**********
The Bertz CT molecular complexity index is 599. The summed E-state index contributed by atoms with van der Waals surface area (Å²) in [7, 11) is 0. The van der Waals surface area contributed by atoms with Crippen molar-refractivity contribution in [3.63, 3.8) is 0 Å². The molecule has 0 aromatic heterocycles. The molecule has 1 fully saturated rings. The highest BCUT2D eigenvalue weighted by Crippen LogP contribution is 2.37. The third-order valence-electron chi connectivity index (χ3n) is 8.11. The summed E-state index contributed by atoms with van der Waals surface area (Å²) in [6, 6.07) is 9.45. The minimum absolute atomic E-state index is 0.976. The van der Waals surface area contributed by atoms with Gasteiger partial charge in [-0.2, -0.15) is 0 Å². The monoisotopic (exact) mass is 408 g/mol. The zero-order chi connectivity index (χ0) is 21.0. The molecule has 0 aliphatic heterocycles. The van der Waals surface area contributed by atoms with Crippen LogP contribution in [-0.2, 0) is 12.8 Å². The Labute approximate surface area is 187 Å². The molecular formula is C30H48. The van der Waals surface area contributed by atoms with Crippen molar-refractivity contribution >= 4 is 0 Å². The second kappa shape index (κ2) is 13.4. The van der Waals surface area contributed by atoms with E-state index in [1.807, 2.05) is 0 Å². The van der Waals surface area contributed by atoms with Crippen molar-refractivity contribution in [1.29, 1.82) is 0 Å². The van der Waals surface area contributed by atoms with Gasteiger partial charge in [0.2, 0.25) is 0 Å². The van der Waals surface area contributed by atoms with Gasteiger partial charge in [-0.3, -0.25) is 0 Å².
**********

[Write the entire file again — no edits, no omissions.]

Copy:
The Bertz CT molecular complexity index is 599. The summed E-state index contributed by atoms with van der Waals surface area (Å²) in [7, 11) is 0. The van der Waals surface area contributed by atoms with Crippen molar-refractivity contribution in [3.63, 3.8) is 0 Å². The molecule has 0 aromatic heterocycles. The molecule has 1 fully saturated rings. The highest BCUT2D eigenvalue weighted by Crippen LogP contribution is 2.37. The third-order valence-electron chi connectivity index (χ3n) is 8.11. The summed E-state index contributed by atoms with van der Waals surface area (Å²) in [6, 6.07) is 9.45. The minimum absolute atomic E-state index is 0.976. The van der Waals surface area contributed by atoms with Gasteiger partial charge in [-0.2, -0.15) is 0 Å². The monoisotopic (exact) mass is 408 g/mol. The zero-order chi connectivity index (χ0) is 21.0. The molecule has 0 aliphatic heterocycles. The van der Waals surface area contributed by atoms with Crippen LogP contribution in [-0.2, 0) is 12.8 Å². The Labute approximate surface area is 187 Å². The molecular formula is C30H48. The van der Waals surface area contributed by atoms with Crippen molar-refractivity contribution >= 4 is 0 Å². The second kappa shape index (κ2) is 13.4. The van der Waals surface area contributed by atoms with E-state index in [1.807, 2.05) is 0 Å². The van der Waals surface area contributed by atoms with Crippen molar-refractivity contribution in [1.29, 1.82) is 0 Å². The van der Waals surface area contributed by atoms with Gasteiger partial charge in [0.2, 0.25) is 0 Å². The van der Waals surface area contributed by atoms with Gasteiger partial charge in [-0.3, -0.25) is 0 Å².